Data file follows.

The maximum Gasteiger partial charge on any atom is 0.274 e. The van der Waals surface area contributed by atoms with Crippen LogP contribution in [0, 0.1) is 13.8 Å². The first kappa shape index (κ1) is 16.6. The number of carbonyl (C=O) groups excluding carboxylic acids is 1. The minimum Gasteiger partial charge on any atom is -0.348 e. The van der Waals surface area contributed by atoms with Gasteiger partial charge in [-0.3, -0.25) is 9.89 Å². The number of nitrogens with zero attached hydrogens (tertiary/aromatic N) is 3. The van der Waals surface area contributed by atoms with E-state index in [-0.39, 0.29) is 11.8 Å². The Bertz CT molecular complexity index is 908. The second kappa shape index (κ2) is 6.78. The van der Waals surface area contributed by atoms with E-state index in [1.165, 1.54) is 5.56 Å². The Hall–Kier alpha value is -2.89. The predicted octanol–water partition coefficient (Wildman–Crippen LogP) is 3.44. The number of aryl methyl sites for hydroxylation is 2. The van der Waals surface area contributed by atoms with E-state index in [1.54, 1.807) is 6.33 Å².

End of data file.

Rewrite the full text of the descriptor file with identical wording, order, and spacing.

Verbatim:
The maximum Gasteiger partial charge on any atom is 0.274 e. The van der Waals surface area contributed by atoms with Crippen LogP contribution in [0, 0.1) is 13.8 Å². The first kappa shape index (κ1) is 16.6. The number of carbonyl (C=O) groups excluding carboxylic acids is 1. The minimum Gasteiger partial charge on any atom is -0.348 e. The van der Waals surface area contributed by atoms with Gasteiger partial charge in [-0.3, -0.25) is 9.89 Å². The number of nitrogens with zero attached hydrogens (tertiary/aromatic N) is 3. The van der Waals surface area contributed by atoms with E-state index in [-0.39, 0.29) is 11.8 Å². The Bertz CT molecular complexity index is 908. The second kappa shape index (κ2) is 6.78. The van der Waals surface area contributed by atoms with E-state index in [1.165, 1.54) is 5.56 Å². The Hall–Kier alpha value is -2.89. The predicted octanol–water partition coefficient (Wildman–Crippen LogP) is 3.44. The number of aryl methyl sites for hydroxylation is 2. The van der Waals surface area contributed by atoms with E-state index in [1.54, 1.807) is 6.33 Å².